Tuesday, April 23, 2019

All Aboard: Return of Rail Meeting Draws Crowd

Photo by Evan Brandt
As if on cue, just as people gathered in Phoenixville's former train station for a meeting about returning passenger rail to the tracks now owned and occupied by the Norfolk Southern freight line, one of its engines rumbled passed the station pulling a short line of freight and oil cars.

Ultimately, any great public works project comes to two essential questions: how much will it cost? And how do we pay for it?

When it comes to returning passenger rail to Phoenixville, the answers to those questions seem to be "less than you think it might" and "it will pay for itself."

At a Town Hall-style meeting held Monday at Columbia Station, Phoenixville's old train station re-
A crowd of about 70 gathers for last night's Town Hall meeting.
imagined as a wedding venue, members of the Mayor's Task Force on Rail Transportation explained to about 70 people-in-person and roughly 3,700 watching on-line, how the financing for the project would work.

The idea is to use something called "tax-increment financing." The idea is to take advantage of the increase in property values when a commuter rail station is built and service provided.

For example, a study showed that property within three-quarters of a mile of the Paoli train station is worth an additional $16,800 because of that proximity.

Undeveloped properties will see an increase in value and if the members of the task force can convince taxing bodies -- municipalities, school districts and counties -- to forgo banking the increased tax revenue after the property is developed for a period of years in order to pay off a bond, that bond can be used to build the infrastructure needed to bring the train.

Here's part of the video show last night to explain how it works: (Listen closely, the sound is not great.)

Although exact locations for rail stations are not yet determined,
this map gives an idea of how the TRID districts would work.
A new state law allows for the creation of something called a Transportation Revitalization Investment District, or TRID within a three-quarter-mile radius of a new rail station.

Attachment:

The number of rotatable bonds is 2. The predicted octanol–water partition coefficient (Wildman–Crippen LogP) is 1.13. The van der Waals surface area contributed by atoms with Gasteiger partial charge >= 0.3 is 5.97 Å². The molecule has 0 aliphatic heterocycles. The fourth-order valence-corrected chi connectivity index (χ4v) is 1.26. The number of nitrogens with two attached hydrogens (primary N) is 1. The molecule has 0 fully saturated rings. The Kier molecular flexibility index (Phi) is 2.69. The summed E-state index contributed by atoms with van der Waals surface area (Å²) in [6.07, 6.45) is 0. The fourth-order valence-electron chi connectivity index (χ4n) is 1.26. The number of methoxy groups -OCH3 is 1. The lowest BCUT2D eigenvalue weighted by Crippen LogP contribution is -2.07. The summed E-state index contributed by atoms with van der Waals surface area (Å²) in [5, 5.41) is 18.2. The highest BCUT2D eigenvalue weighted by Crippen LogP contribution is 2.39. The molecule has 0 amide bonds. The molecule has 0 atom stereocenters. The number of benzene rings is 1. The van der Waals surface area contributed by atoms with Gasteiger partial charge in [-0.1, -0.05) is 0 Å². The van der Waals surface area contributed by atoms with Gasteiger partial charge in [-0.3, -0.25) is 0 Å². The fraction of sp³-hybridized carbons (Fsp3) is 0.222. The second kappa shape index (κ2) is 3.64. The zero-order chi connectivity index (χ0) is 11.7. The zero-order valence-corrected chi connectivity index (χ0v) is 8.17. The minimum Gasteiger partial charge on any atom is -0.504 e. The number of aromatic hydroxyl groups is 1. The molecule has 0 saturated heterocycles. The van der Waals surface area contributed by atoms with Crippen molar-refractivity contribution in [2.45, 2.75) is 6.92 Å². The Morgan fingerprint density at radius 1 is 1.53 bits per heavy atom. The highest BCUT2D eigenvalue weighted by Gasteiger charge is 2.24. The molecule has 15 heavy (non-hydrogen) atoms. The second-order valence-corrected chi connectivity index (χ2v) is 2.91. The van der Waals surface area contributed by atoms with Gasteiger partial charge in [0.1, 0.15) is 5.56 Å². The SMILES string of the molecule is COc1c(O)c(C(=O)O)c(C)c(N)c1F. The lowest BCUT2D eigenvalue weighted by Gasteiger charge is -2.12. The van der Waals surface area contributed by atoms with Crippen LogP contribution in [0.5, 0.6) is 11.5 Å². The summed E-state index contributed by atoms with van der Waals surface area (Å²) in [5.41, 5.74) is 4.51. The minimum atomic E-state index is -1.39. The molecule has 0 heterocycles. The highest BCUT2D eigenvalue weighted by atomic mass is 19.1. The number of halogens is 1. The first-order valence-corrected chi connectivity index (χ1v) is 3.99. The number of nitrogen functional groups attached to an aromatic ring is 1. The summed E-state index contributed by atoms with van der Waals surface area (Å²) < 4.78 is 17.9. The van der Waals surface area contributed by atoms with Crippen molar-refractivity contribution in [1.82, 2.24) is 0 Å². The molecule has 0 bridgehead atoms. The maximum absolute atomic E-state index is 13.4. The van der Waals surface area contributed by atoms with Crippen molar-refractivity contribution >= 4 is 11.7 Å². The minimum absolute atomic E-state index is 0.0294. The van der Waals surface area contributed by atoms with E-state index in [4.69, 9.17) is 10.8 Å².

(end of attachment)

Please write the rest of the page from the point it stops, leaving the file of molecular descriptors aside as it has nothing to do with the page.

The catch is two-fold; first getting all the municipalities to sign off and forgo increased tax revenues for a time; and second, the timing of the new development, which has to happen in the immediate wake of the new station.

The beauty of the plan, other than the precise timing required, is that it increases property values without increasing anyone's taxes except for the newly developed properties.

This engine can run on both electrified and non-electrified rail.
Because the project does not require the laying of any new track, merely the construction of new rail stations and large, large parking lots, the cost is comparatively small, according to developer Manny DeMutis -- about $111 million.

Key to this working is a new piece of technology, an engine that can run on electrified systems, as the SEPTA regional rails are from Norristown to Philadelphia; and on non-electrified rail, as is the case from Norristown to Phoenixville.
The projected population of the region is expected to keep rising.

As the region grows, traffic on Route 422 will grow ever more intolerable and returning rail service to Phoenixville is the best way to maintain momentum on the borough's revitalization said Mayor Peter Urscheler.

It will also allow that economic revitalization to improve quality of life for residents at all income levels, said Marian Moskowitz, who oversaw the Franklin Commons project.

In addition to the fact that studies show $10 million in capital improvements to the passenger rail system will generate $30 million in increased business sale, a mile of rail travel is 10 times safer than traveling that mile in a car, said Urscheler.

Here are the mayor's closing remarks.

Next on the To Do List is to expand the task force beyond Phoenixiville Borough to the surrounding municipalities and as such, it will now be called Steel City Rail.

"If we do this, it will be the greatest thing we ever do," said DeMutis. "Every endeavor worth doing has challenges, and this one has a lot, but it's important that we try."

"We've come a long way," said Ursheler, "And we recognize that we still have a long way to go.

Here are the Tweets from the meeting:

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